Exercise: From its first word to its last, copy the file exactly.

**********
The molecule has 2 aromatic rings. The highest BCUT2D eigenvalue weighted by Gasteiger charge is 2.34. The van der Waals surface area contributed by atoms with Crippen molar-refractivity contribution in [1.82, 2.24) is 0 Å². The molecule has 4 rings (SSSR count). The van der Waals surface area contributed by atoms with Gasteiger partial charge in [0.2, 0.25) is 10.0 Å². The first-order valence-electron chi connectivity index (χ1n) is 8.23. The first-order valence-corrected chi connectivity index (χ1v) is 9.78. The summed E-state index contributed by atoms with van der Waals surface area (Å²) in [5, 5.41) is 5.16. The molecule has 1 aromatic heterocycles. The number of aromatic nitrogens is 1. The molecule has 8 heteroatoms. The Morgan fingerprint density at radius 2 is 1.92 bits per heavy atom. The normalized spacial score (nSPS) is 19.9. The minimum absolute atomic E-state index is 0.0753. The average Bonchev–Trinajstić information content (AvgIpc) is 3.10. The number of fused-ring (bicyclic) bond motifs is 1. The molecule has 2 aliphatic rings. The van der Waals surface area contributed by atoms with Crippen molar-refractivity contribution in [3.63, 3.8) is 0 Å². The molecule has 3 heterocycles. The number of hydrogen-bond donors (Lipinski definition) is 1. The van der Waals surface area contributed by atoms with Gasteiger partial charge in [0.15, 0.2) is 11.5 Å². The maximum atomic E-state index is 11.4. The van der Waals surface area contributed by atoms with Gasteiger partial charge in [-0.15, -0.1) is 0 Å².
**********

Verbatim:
The molecule has 2 aromatic rings. The highest BCUT2D eigenvalue weighted by Gasteiger charge is 2.34. The van der Waals surface area contributed by atoms with Crippen molar-refractivity contribution in [1.82, 2.24) is 0 Å². The molecule has 4 rings (SSSR count). The van der Waals surface area contributed by atoms with Gasteiger partial charge in [0.2, 0.25) is 10.0 Å². The first-order valence-electron chi connectivity index (χ1n) is 8.23. The first-order valence-corrected chi connectivity index (χ1v) is 9.78. The summed E-state index contributed by atoms with van der Waals surface area (Å²) in [5, 5.41) is 5.16. The molecule has 1 aromatic heterocycles. The number of aromatic nitrogens is 1. The molecule has 8 heteroatoms. The Morgan fingerprint density at radius 2 is 1.92 bits per heavy atom. The normalized spacial score (nSPS) is 19.9. The minimum absolute atomic E-state index is 0.0753. The average Bonchev–Trinajstić information content (AvgIpc) is 3.10. The number of fused-ring (bicyclic) bond motifs is 1. The molecule has 2 aliphatic rings. The van der Waals surface area contributed by atoms with Crippen molar-refractivity contribution in [3.63, 3.8) is 0 Å². The molecule has 3 heterocycles. The number of hydrogen-bond donors (Lipinski definition) is 1. The van der Waals surface area contributed by atoms with Gasteiger partial charge in [0.15, 0.2) is 11.5 Å². The maximum atomic E-state index is 11.4. The van der Waals surface area contributed by atoms with Gasteiger partial charge in [-0.15, -0.1) is 0 Å².